Sometimes it’s just a good idea to TRI something different… and that’s just what Outer Banks Sporting Events has done with this years 2018 Outer Banks Triathlon in September.
In a constant effort to keep things fresh with new races and events for locals and tourists alike, OBSE decided to give the “Best Tri Venue on the East Coast” a bit of a face lift. Starting with the idea of extending it’s course and tying it in with some of the local history of Roanoke Island, where the triathlon takes place.
With the new addition of a second transition area at the Lost Colony. Participants will rack their bike and start their run on England’s first home in the new world. The legend has it, when John White, appointed by Sir Walter Raleigh as governor of Roanoke Colony, returned to England for more supplies in late 1587, he left behind his wife, his daughter and his infant granddaughter—Virginia Dare, the first child born in the New World to English parents—among the other settlers. Upon White’s return in 1590, he found no trace of his family or the other inhabitants of the abandoned colony, now known as “The Lost Colony”.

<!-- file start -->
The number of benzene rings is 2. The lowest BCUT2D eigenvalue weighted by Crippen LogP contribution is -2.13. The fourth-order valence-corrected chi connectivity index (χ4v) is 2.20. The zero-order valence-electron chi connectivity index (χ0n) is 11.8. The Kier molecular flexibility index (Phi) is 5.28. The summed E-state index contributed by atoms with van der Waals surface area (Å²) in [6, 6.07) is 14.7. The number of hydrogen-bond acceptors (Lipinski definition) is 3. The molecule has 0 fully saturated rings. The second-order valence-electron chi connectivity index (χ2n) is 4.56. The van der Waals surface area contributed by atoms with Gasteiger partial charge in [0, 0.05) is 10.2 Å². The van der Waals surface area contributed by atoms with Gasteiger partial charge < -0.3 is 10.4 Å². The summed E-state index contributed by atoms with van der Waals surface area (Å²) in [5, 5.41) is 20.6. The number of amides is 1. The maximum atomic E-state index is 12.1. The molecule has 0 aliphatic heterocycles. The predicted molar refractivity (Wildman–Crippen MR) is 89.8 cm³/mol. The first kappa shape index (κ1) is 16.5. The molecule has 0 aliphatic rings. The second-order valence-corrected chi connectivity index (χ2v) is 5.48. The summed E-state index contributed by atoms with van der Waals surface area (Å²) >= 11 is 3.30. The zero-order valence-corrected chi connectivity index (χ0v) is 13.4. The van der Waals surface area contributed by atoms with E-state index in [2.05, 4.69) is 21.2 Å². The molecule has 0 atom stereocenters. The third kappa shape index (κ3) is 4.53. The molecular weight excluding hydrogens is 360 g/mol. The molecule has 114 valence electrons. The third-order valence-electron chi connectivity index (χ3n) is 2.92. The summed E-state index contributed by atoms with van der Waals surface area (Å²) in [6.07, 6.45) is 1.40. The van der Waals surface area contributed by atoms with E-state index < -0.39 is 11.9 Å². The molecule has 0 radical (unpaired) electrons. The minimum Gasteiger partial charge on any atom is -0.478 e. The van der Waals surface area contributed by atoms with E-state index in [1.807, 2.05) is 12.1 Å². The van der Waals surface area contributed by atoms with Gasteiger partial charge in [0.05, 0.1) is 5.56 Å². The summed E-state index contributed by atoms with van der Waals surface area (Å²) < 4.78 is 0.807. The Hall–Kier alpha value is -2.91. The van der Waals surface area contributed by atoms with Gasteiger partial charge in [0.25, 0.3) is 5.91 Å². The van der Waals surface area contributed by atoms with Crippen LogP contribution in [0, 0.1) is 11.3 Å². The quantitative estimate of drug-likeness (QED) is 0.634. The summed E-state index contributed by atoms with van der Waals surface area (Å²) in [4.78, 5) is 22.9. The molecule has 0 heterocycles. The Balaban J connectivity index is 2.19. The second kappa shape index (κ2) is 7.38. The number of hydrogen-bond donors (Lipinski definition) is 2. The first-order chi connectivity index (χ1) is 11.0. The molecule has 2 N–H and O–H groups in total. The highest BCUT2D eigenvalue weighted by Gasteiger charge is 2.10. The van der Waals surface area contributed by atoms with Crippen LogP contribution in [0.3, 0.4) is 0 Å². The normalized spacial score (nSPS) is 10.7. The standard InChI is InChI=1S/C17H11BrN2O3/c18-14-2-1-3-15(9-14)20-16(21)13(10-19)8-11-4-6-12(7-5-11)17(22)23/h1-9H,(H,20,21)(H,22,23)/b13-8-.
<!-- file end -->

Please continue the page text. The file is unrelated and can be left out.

Triathletes should be ready for an off road experience during the last portion of their run as they
head from the west end of the park on the Freedom Trail where they will explore the maritime forest along this 1.25-mile trail that starts with views of the Croatan Sound and ends at the Elizabethan Gardens for the finish!
From there participants will head back to the gardens for the after party where they will celebrate their finish among a 10.5 acre garden containing over 500 different species of plants. Featured collections include hydrangeas, camellias, historic herbs and a wide variety of native coastal species.
The NPS approved the proposition of the new course on their property after several meetings with OBSE and determining that the course was not only safe to it’s visiting customers as well as our athletes, but lined up with their policy of promoting health and active lifestyles within in the parks borders and creating a meaningful association with the parks rich history and educational opportunities.